In your post, you stated that adopted children have "the same percentage of problems" as biological children. Perhaps this is true in infant adoption but children who have been severely neglected and abused for years have far different, deeper and more profound struggles than biological children that have not undergone abuse. The issue does not lie in whether or not a child is your blood relation but in the early experiences a child has encountered. Abuse, neglect and lack of attachment deeply affect brain development. It changes a child from the inside out. We have lived this first-hand. It has taken 8 years of love, patience, teaching, tears and excellent therapy to undo what was done to our eldest. The Lord has allowed us to see great fruit in her life in the last 12 months...His miracle. Though our second eldest does not share her sisters same struggles, she has her own adoption-related challenges. I have spent years learning about child development, attachment, adoption and related issues in order to help heal my children. The life the Lord has called us to lead has been incredibly difficult and one, at times, I would not have chosen. But God chose it for us and is blessing our family through love and obedience to Him.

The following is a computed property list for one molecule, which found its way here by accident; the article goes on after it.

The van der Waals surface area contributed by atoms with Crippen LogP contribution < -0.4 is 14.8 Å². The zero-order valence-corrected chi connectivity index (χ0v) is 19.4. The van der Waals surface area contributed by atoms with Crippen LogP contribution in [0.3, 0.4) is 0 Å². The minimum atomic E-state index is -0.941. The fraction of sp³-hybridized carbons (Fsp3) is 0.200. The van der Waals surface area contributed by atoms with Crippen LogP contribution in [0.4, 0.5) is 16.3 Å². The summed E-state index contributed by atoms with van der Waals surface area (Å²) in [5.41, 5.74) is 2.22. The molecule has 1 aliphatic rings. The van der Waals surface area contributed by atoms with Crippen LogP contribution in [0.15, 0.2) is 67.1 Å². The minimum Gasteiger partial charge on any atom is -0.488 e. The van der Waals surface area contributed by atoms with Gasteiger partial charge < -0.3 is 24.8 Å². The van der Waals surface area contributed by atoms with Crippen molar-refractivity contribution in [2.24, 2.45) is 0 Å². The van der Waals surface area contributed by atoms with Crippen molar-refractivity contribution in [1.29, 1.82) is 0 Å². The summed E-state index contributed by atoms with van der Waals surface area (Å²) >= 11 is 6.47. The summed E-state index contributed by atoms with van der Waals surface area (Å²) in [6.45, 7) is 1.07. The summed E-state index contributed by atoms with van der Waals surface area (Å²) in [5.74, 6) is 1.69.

I felt compeled to write this today because unless someone had raised a child with Reactive Attachment disorder and other severe attachment issues, it is impossible to know what it is like. We must be very careful not to judge others who walk miles in these shoes daily. I am in no way justifying the actions of the woman who sent her son back to Russia. I do not know her story and find her actions to be very wrong and certainly punishable. But I think we are doing a disservice to so many adopting families by painting adoption to be as easy as parenting biological children. It is so different. I am madly in love with all four of my children, 2 adopted, 2 biological. But the needs of my eldest, given their early years, far outweigh the needs of my youngest.

    It is my deep desire to encourage adoption but with a FULL awareness of the challenges that adopted children face and the tools to face those challenges head-on. Families need to be fully equipped with fabulous therapists, a support system of others who have adopted and social workers who are not just in it for 6 months, but for as long as the family needs. Adoption can be amazing! I know that first-hand. But we need to equip families and support them so that this travesty toward this Russian boy never happens to another child again.
    Thanks for letting me share.